In the arahat's reflexion what appears reflexively is only pañcakkhandhā, which he calls 'myself' simply for want of any other term. But in the puthujjana's reflexion what appears reflexively is pañc'upādānakkhandhā, or sakkāya; and sakkāya (q.v.), when it appears reflexively, appears (in one way or another) as being and belonging to an extra-temporal changeless 'self' (i.e. a soul). The puthujjana confuses (as the arahat does not) the self-identity of simple reflexion—as with a mirror, where the same thing is seen from two points of view at once ('the thing itself', 'the selfsame thing')—with the 'self' as the subject that appears in reflexion—'my self' (i.e. 'I itself', i.e. 'the I that appears when I reflect'). For the puthujjana the word self is necessarily ambiguous, since he cannot conceive of any reflexion not involving reflexive experience of the subject—i.e. not involving manifestation of a soul. Since the self of self-identity is involved in the structure of the subject appearing in reflexion ('my self' = 'I itself'), it is sometimes taken (when recourse is not had to a supposed Transcendental Being) as the basic principle of all subjectivity. The subject is then conceived as a hypostasized play of reflexions of one kind or another, the hypostasis itself somehow deriving from (or being motivated by) the play of reflexions. The puthujjana, however, does not see that attainment of arahattā removes all trace of the desire or conceit '(I) am', leaving the entire reflexive structure intact—in other words, that subjectivity is a parasite on experience. Indeed, it is by his very failure to see this that he remains a puthujjana.

  The question of self-identity arises either when a thing is seen from two points of view at once (as in reflexion,[a] for example; or when it is at the same time the object of two different senses—I am now both looking at my pen and touching it with my fingers, and I might wonder if it is the same pen in the two simultaneous experiences [see RŪPA]), or when a thing is seen to endure in time, when the question may be asked if it continues to be the same thing (the answer being, that a thing at any one given level of generality is the invariant of a transformation—see ANICCA [a] & FUNDAMENTAL STRUCTURE—, and that 'to remain the same' means just this).[b] With the question of a thing's self-identity (which presents no particular difficulty) the Buddha's Teaching of anattā has nothing whatsoever to do: anattā is purely concerned with 'self' as subject. (See PATICCASAMUPPĀDA [c].)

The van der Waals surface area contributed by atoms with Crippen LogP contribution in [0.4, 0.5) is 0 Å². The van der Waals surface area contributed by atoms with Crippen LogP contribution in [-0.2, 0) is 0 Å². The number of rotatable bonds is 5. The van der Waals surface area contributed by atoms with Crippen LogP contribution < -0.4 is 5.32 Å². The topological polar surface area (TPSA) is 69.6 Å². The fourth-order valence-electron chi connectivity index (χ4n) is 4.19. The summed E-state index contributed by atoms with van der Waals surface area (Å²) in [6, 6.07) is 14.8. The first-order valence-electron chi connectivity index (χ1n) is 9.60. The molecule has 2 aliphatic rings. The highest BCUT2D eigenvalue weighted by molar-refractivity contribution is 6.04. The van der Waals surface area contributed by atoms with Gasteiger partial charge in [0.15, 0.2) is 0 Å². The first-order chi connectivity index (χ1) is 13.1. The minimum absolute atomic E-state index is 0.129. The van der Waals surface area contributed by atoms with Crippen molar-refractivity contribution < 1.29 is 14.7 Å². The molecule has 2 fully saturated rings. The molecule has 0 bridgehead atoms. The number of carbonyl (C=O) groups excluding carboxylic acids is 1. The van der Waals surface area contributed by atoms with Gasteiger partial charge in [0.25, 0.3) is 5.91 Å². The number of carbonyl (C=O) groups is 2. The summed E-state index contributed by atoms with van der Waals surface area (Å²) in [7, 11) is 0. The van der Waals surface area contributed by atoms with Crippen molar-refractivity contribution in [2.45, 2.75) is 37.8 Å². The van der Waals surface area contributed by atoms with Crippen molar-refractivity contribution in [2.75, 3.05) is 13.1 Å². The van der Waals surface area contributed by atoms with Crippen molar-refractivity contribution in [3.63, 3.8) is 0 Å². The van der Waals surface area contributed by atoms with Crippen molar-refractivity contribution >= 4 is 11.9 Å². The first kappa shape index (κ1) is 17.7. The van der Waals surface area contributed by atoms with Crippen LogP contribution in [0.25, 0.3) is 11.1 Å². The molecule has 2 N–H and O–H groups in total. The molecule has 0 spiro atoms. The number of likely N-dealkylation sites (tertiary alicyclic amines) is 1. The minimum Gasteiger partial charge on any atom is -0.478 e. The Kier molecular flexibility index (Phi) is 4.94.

'Self' as subject can be briefly discussed as follows. As pointed out in PHASSA [b], the puthujjana thinks 'things are mine (i.e. are my concern) because I am, because I exist'. He takes the subject ('I') for granted; and if things are appropriated, that is because he, the subject, exists. The ditthisampanna (or sotāpanna) sees, however, that this is the wrong way round. He sees that the notion 'I am' arises because things (so long as there is any trace of avijjā) present themselves as 'mine'. This significance (or intention, or determination), 'mine' or 'for me'—see A NOTE ON PATICCASAMUPPĀDA [e]—, is, in a sense, a void, a negative aspect of the present thing (or existing phenomenon), since it simply points to a subject; and the puthujjana, not seeing impermanence (or more specifically, not seeing the impermanence of this ubiquitous determination), deceives himself into supposing that there actually exists a subject—'self'—independent of the object (which latter, as the ditthisampanna well understands, is merely the positive aspect of the phenomenon—that which is 'for me'). In this way it may be seen that the puthujjana's experience, pañc'upādānakkhandhā, has a negative aspect (the subject) and a positive aspect (the object). But care is needed; for, in fact, the division subject/object is not a simple negative/positive division. If it were, only the positive would be present (as an existing phenomenon) and the negative (the subject) would not be present at all—it would simply not exist. But the subject is, in a sense, phenomenal: it (or he) is an existing phenomenal negative, a negative that appears; for the puthujjana asserts the present reality of his 'self' ('the irreplaceable being that I am'). The fact is, that the intention or determination 'mine', pointing to a subject, is a complex structure involving avijjā. The subject is not simply a negative in relation to the positive object: it (or he) is master over the object, and is thus a kind of positive negative, a master who does not appear explicitly but who, somehow or other, nevertheless exists.[c] It is this master whom the puthujjana, when he engages in reflexion, is seeking to identify—in vain![d] This delusive mastery of subject over object must be rigorously distinguished from the reflexive power of control or choice that is exercised in voluntary action by puthujjana and arahat alike.